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 1 NSWLR 729 at 734, as the primary judge had done in SDW2 Pty Ltd v JLF Corporation Pty Ltd  QSC 1 at .
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cf Malec v JC Hutton Pty Ltd (1990) 169 CLR 638  per Brennan and Dawson JJ.
Patterson v BTR Engineering (Aust) Ltd & Ors (1989) 18 NSWLR 319 at 325.
Patterson v BTR Engineering (Aust) Ltd & Ors (1989) 18 NSWLR 319 at 321-322 (Gleeson CJ) and 326 (Meagher JA).
See above at -.
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(1936) 55 CLR 499.
See above at .
Except in relation to one page.
Judgment at (f).
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Parbery v QNI Metals Pty Ltd  QSC 125.
There was a further argument for the joint venturers based upon some evidence of a particular difficulty in providing information as to the value of their assets within a 30 day timeframe, which the primary judge rejected: Parbery v QNI Metals Pty Ltd  QSC 141.
(2015) 258 CLR 1 at , , -, .
Judgment at .
Outline of submissions para 43 citing Third Chandris at 654-655 and GE Capital Australia v Davis  NSWSC 933 at .
On 24 July 2018.
 1 Qd R 135 at 137.
Parbery v QNI Metals Pty Ltd  QSC 231.
Mr Palmer’s extensive written submissions refer to the Judgment, but do not identify it in the appeal record where it appears in book 2, volume 27 at 11971-11980.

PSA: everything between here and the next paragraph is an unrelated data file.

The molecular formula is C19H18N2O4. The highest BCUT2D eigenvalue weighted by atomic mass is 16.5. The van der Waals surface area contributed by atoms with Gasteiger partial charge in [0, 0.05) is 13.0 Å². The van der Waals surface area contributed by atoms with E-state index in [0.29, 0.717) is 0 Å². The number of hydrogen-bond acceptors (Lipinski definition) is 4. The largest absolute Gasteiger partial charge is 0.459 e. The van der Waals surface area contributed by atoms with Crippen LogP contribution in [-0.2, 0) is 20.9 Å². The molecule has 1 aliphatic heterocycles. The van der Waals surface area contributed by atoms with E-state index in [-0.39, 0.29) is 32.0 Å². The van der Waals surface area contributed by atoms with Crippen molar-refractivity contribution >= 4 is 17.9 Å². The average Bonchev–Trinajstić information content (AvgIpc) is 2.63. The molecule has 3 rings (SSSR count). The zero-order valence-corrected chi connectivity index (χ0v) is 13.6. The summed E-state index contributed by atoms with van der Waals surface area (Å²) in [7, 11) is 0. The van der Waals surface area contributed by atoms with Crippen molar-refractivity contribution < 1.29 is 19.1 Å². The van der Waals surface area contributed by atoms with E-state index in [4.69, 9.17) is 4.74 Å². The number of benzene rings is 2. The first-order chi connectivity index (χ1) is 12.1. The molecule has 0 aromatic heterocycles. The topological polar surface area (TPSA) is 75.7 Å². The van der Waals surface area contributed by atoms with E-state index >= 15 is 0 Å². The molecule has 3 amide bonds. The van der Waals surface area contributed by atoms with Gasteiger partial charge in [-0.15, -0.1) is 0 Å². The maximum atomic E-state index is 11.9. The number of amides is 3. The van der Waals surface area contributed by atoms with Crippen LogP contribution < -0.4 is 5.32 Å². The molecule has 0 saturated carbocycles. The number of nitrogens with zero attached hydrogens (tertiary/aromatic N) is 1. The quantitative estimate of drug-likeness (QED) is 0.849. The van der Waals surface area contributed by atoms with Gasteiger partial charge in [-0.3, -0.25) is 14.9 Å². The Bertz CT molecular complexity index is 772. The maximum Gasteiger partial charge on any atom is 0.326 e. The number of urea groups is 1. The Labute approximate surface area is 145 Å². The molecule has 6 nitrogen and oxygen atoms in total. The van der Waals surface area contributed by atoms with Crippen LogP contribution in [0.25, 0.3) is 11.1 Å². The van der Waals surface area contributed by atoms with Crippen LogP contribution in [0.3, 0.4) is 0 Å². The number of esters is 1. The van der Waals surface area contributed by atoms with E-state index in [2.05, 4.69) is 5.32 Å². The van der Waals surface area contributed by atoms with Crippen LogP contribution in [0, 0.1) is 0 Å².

Parbery & Ors v QNI Metals Pty Ltd & Ors (Unreported; 29 September 2017) (Bond J).
QNI Resources Pty Ltd & Ors v Park & Ors  QSC 222.
Incorrectly recorded as August 2019 in the Recusal Judgment.
(2000) 205 CLR 337 at 344 .
Parbery & Ors v QNI Metals Pty Ltd & Ors  QSC 213.
Filed 22 August 2018.
2016 Judgment at .
Ibid at -.
QNI Resources Pty Ltd & Ors v Queensland Nickel Pty Ltd (in liq)  QCA 167.
Ibid at .
- Published Case Name:
Palmer v Parbery & Ors; QNI Metals Pty Ltd & Ors v Parbery & Anor
- Shortened Case Name:
Palmer v Parbery (No 4)
 QCA 27
Fraser JA, Gotterson JA, McMurdo JA
22 Feb 2019
- White Star Case:
|Event||Citation or File||Date||Notes|
|Primary Judgment|| QSC 107||25 May 2018||Upon undertakings made by the Commonwealth, and the special purpose liquidators, freezing orders made with respect to the first, second, fourth, seventh, eighth, ninth, tenth, eleventh, twelfth, fourteenth and fifteenth defendants: Bond J.|
|Primary Judgment|| QSC 125||25 May 2018||Application to stay orders made in  QSC 107 for 21 days dismissed, save for orders 16 and 17 which are stayed until further order: Bond J.|
|Primary Judgment|| QSC 141||11 Jun 2018||Stay of operation of orders 16 and 17 ordered 25 May 2018 discharged; order 16 set aside and in lieu thereof order that each defendant must swear an affidavit setting out their assets and details about those assets: Bond J.|
|Primary Judgment|| QSC 177||27 Jul 2018||Plaintiffs' application for disclosure adjourned to 3 August 2018: Bond J.|